If you are a member of the Fantastic Strangelings Book Club you should check your email because you just got a special invitation to come hang out online with me and July’s book pick author, Virginia Feito as I ask her a million questions about Mrs. March, including “WHAT TIME IS THIS SET IN?” and “OMG WTF VIRGINIA BUT IN A GOOD WAY?”
I’m opening up discussion for Mrs. March on the Fantastic Strangelings Facebook page but you can feel free to leave thoughts here if you’re not a Facebook person. (I’ll leave my thoughts in the comments and I have A LOT.) And as always, there are no rules to Book Club so no worries if you haven’t read it yet or if you are a quiet lurker. Honestly 70% of the club love this place because it is a true introvert’s delight and you never have to talk to anyone but still get to be part of an amazing community.
Yesterday we thought we’d sent out the email I wrote you about this month’s book pick (plus a small rant about videos games and hallucinations because I am easily distracted and my emails are ridiculous – sorry) but turns out we accidentally sent that email to the members of our new romance bookclub, whose logo makes me giggle like a 12 year old every time I see it…
…and it was probably very confusing to them, but there’s a lot of overlap of people in both clubs (FUCKING BLESS YOU, YOU GLORIOUS OVERACHIEVERS) so I guess it wasn’t confusing to those people but probably will be when they get a second email from me and wonder if I’ve been drinking more than usual and am stalking them.
So if you’re an honorary member or you haven’t opened your email yet, do you want to see this month’s pick?
I think you do because it is gorgeous in every way and you are invited into a very special story:
It’s The Inheritance of Orquídea Divina by Zoraida Córdova.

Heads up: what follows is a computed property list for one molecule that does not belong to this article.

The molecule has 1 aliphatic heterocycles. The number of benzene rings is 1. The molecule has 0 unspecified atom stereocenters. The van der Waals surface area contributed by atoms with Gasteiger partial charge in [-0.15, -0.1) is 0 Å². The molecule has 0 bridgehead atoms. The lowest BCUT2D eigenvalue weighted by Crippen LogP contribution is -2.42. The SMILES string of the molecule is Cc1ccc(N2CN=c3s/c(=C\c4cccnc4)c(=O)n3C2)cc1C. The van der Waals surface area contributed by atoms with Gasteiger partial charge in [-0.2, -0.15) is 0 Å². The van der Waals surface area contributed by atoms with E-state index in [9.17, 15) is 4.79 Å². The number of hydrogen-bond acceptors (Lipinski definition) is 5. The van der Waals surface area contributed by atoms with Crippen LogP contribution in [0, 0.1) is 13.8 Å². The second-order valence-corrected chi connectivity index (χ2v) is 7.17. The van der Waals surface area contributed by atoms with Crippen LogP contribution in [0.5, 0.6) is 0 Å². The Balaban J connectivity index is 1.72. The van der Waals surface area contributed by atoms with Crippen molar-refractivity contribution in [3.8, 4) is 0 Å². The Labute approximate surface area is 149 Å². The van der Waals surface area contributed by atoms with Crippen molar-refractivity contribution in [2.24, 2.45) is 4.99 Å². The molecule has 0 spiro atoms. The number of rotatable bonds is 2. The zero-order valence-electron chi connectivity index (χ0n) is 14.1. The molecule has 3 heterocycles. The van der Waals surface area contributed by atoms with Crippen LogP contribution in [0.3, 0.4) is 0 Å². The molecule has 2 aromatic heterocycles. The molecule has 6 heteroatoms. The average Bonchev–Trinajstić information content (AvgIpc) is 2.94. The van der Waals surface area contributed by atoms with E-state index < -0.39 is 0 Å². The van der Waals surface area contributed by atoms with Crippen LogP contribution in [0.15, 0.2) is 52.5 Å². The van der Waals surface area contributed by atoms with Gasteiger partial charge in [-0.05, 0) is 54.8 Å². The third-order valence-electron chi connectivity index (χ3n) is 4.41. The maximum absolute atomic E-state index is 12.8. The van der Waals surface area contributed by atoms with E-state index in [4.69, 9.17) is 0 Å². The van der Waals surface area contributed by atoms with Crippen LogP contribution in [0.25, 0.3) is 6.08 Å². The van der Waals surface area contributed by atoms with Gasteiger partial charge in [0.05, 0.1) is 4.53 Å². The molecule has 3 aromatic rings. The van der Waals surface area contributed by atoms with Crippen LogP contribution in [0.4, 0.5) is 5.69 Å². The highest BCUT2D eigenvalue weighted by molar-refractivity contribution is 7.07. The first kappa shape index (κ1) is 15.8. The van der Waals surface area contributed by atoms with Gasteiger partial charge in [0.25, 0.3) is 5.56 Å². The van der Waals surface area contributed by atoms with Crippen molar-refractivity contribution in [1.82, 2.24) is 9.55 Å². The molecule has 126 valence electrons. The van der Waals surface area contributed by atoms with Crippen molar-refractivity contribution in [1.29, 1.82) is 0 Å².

It’s a lush mystery filled with magical realism and Ecuadorian roots. Here’s a little summary:
“The Montoyas are used to a life without explanations. They know better than to ask why the pantry never seems to run low or empty, or why their matriarch won’t ever leave their home in Four Rivers—even for graduations, weddings, or baptisms. But when Orquídea Divina invites them to her funeral and to collect their inheritance, they hope to learn the secrets that she has held onto so tightly their whole lives. Instead, Orquídea is transformed, leaving them with more questions than answers.
Seven years later, her gifts have manifested in different ways for Marimar, Rey, and Tatinelly’s daughter, Rhiannon, granting them unexpected blessings. But soon, a hidden figure begins to tear through their family tree, picking them off one by one as it seeks to destroy Orquídea’s line. Determined to save what’s left of their family and uncover the truth behind their inheritance, the four descendants travel to Ecuador—to the place where Orquídea buried her secrets and broken promises and never looked back.”
Oh, and I always give you an optional bonus book or two for those of us who need several to get us through the month. This month’s book choice was actually really hard for me because there was another book that I LOVED but I was worried it might be too dark for everyone so let me just say that if you love horror, Native American #ownvoices, strong female leads and amazing storytelling you 100% need to order My Heart is a Chainsaw by Stephen Graham Jones right now. It’s a love letter to slasher films on the surface but it is such a deep, and well-written book on race, gentrification, class, family and more.
Some other September books I loved that you may want to check out this month? Archer by Shruti Swamy (coming-of-age novel set in 1960s and 1970s Bombay), Shelf Life: Chronicles of a Cairo Bookseller by Nadia Wassef (a memoir about the women who founded the first modern bookstore in Cairo), Ballad for Sophie by Felipe Melo (a graphic novel exploring the cost or success and rivalry and flying pianos), The Last House on Needless Street by Catriona Ward (a psychological thriller with so many twists you cannot put it down), How to Wrestle a Girl by Venita Blackburn (short stories exploring race, queerness, community with the most beautiful prose), Summer Sons by Lee Mandelo (“The Fast and the furious but make it gay and Southern Gothic”). So many good ones.